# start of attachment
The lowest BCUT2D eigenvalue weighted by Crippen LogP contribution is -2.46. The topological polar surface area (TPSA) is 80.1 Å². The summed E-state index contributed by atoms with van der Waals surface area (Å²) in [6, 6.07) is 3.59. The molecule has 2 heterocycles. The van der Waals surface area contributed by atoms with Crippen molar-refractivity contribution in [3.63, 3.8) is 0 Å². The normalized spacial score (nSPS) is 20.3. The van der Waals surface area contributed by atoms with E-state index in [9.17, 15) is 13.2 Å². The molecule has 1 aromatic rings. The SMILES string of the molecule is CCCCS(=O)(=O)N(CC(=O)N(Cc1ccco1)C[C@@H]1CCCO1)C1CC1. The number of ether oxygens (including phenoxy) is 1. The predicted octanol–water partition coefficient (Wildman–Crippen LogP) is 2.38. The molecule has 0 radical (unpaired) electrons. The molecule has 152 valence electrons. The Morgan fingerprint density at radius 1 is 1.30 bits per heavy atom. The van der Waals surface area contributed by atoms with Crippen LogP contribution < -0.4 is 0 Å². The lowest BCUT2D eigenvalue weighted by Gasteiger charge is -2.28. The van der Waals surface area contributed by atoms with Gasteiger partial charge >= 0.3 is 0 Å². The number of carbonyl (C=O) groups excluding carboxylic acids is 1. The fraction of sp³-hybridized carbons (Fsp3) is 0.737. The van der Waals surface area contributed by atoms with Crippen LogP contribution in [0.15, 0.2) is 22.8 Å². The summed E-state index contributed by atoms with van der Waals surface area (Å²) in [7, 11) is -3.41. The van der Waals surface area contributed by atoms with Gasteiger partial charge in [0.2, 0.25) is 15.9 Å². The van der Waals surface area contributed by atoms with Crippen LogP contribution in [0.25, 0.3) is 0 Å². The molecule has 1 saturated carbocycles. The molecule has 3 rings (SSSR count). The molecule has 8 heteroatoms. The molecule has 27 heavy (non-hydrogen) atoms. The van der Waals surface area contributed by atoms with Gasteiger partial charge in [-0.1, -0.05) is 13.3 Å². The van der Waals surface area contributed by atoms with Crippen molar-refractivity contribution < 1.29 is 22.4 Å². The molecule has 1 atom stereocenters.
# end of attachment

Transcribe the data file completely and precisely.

The lowest BCUT2D eigenvalue weighted by Crippen LogP contribution is -2.46. The topological polar surface area (TPSA) is 80.1 Å². The summed E-state index contributed by atoms with van der Waals surface area (Å²) in [6, 6.07) is 3.59. The molecule has 2 heterocycles. The van der Waals surface area contributed by atoms with Crippen molar-refractivity contribution in [3.63, 3.8) is 0 Å². The normalized spacial score (nSPS) is 20.3. The van der Waals surface area contributed by atoms with E-state index in [9.17, 15) is 13.2 Å². The molecule has 1 aromatic rings. The SMILES string of the molecule is CCCCS(=O)(=O)N(CC(=O)N(Cc1ccco1)C[C@@H]1CCCO1)C1CC1. The number of ether oxygens (including phenoxy) is 1. The predicted octanol–water partition coefficient (Wildman–Crippen LogP) is 2.38. The molecule has 0 radical (unpaired) electrons. The molecule has 152 valence electrons. The Morgan fingerprint density at radius 1 is 1.30 bits per heavy atom. The van der Waals surface area contributed by atoms with Crippen LogP contribution < -0.4 is 0 Å². The lowest BCUT2D eigenvalue weighted by Gasteiger charge is -2.28. The van der Waals surface area contributed by atoms with Gasteiger partial charge >= 0.3 is 0 Å². The number of carbonyl (C=O) groups excluding carboxylic acids is 1. The fraction of sp³-hybridized carbons (Fsp3) is 0.737. The van der Waals surface area contributed by atoms with Crippen LogP contribution in [0.15, 0.2) is 22.8 Å². The summed E-state index contributed by atoms with van der Waals surface area (Å²) in [7, 11) is -3.41. The van der Waals surface area contributed by atoms with Gasteiger partial charge in [0.2, 0.25) is 15.9 Å². The van der Waals surface area contributed by atoms with Crippen LogP contribution in [0.25, 0.3) is 0 Å². The molecule has 1 saturated carbocycles. The molecule has 3 rings (SSSR count). The molecule has 8 heteroatoms. The molecule has 27 heavy (non-hydrogen) atoms. The van der Waals surface area contributed by atoms with Gasteiger partial charge in [-0.1, -0.05) is 13.3 Å². The van der Waals surface area contributed by atoms with Crippen molar-refractivity contribution < 1.29 is 22.4 Å². The molecule has 1 atom stereocenters.